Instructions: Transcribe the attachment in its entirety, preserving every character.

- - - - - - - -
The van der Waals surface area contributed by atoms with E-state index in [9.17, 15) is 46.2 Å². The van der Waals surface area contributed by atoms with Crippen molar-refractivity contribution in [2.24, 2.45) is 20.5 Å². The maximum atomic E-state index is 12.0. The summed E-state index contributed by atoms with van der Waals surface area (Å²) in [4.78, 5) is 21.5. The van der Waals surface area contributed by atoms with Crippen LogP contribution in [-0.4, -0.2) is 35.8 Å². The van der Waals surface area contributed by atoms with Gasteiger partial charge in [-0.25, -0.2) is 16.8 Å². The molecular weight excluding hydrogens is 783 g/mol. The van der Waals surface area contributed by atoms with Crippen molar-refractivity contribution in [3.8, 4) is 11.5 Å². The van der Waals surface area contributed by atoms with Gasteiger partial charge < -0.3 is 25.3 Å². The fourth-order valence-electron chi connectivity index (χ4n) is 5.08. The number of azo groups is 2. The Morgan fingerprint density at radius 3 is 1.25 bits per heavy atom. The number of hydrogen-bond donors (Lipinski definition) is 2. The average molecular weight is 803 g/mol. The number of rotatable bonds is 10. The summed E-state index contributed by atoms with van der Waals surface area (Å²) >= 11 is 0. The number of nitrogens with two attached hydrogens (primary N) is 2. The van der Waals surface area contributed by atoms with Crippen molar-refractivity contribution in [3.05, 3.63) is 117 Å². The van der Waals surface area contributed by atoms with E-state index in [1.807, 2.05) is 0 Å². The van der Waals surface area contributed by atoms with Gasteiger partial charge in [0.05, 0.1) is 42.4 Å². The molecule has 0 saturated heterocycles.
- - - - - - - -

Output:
The van der Waals surface area contributed by atoms with E-state index in [9.17, 15) is 46.2 Å². The van der Waals surface area contributed by atoms with Crippen molar-refractivity contribution in [2.24, 2.45) is 20.5 Å². The maximum atomic E-state index is 12.0. The summed E-state index contributed by atoms with van der Waals surface area (Å²) in [4.78, 5) is 21.5. The van der Waals surface area contributed by atoms with Crippen LogP contribution in [-0.4, -0.2) is 35.8 Å². The van der Waals surface area contributed by atoms with Gasteiger partial charge in [-0.25, -0.2) is 16.8 Å². The molecular weight excluding hydrogens is 783 g/mol. The van der Waals surface area contributed by atoms with Crippen molar-refractivity contribution in [3.8, 4) is 11.5 Å². The van der Waals surface area contributed by atoms with Gasteiger partial charge < -0.3 is 25.3 Å². The fourth-order valence-electron chi connectivity index (χ4n) is 5.08. The number of azo groups is 2. The Morgan fingerprint density at radius 3 is 1.25 bits per heavy atom. The number of hydrogen-bond donors (Lipinski definition) is 2. The average molecular weight is 803 g/mol. The number of rotatable bonds is 10. The summed E-state index contributed by atoms with van der Waals surface area (Å²) >= 11 is 0. The number of nitrogens with two attached hydrogens (primary N) is 2. The van der Waals surface area contributed by atoms with Crippen molar-refractivity contribution in [3.05, 3.63) is 117 Å². The van der Waals surface area contributed by atoms with E-state index in [1.807, 2.05) is 0 Å². The van der Waals surface area contributed by atoms with Gasteiger partial charge in [0.05, 0.1) is 42.4 Å². The molecule has 0 saturated heterocycles.